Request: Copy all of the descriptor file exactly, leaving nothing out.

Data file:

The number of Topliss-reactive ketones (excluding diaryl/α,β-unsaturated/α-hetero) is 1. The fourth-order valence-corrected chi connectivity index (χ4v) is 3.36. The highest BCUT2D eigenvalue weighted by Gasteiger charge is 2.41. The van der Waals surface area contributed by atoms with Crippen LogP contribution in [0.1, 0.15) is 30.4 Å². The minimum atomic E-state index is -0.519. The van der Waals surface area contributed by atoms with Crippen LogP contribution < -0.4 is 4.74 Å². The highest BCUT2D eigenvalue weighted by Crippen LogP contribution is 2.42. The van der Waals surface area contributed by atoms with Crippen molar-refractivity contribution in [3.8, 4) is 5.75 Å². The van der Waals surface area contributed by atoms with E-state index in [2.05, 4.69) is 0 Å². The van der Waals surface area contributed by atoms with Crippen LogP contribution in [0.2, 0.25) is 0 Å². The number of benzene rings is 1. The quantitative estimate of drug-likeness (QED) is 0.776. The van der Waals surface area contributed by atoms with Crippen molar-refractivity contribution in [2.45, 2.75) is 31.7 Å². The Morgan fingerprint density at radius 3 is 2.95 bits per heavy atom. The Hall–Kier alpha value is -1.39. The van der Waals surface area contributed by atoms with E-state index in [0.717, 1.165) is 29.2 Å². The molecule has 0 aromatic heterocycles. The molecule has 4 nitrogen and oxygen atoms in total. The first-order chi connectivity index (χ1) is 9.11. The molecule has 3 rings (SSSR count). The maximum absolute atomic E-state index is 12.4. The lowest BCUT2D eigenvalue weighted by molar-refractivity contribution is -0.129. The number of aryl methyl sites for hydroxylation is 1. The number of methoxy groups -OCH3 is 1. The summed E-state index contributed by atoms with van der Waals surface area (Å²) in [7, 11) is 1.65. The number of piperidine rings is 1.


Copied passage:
The number of Topliss-reactive ketones (excluding diaryl/α,β-unsaturated/α-hetero) is 1. The fourth-order valence-corrected chi connectivity index (χ4v) is 3.36. The highest BCUT2D eigenvalue weighted by Gasteiger charge is 2.41. The van der Waals surface area contributed by atoms with Crippen LogP contribution in [0.1, 0.15) is 30.4 Å². The minimum atomic E-state index is -0.519. The van der Waals surface area contributed by atoms with Crippen LogP contribution < -0.4 is 4.74 Å². The highest BCUT2D eigenvalue weighted by Crippen LogP contribution is 2.42. The van der Waals surface area contributed by atoms with Crippen molar-refractivity contribution in [3.8, 4) is 5.75 Å². The van der Waals surface area contributed by atoms with E-state index in [2.05, 4.69) is 0 Å². The van der Waals surface area contributed by atoms with Crippen LogP contribution in [0.2, 0.25) is 0 Å². The number of benzene rings is 1. The quantitative estimate of drug-likeness (QED) is 0.776. The van der Waals surface area contributed by atoms with Crippen molar-refractivity contribution in [2.45, 2.75) is 31.7 Å². The Morgan fingerprint density at radius 3 is 2.95 bits per heavy atom. The Hall–Kier alpha value is -1.39. The van der Waals surface area contributed by atoms with E-state index in [0.717, 1.165) is 29.2 Å². The molecule has 0 aromatic heterocycles. The molecule has 4 nitrogen and oxygen atoms in total. The first-order chi connectivity index (χ1) is 9.11. The molecule has 3 rings (SSSR count). The maximum absolute atomic E-state index is 12.4. The lowest BCUT2D eigenvalue weighted by molar-refractivity contribution is -0.129. The number of aryl methyl sites for hydroxylation is 1. The number of methoxy groups -OCH3 is 1. The summed E-state index contributed by atoms with van der Waals surface area (Å²) in [7, 11) is 1.65. The number of piperidine rings is 1.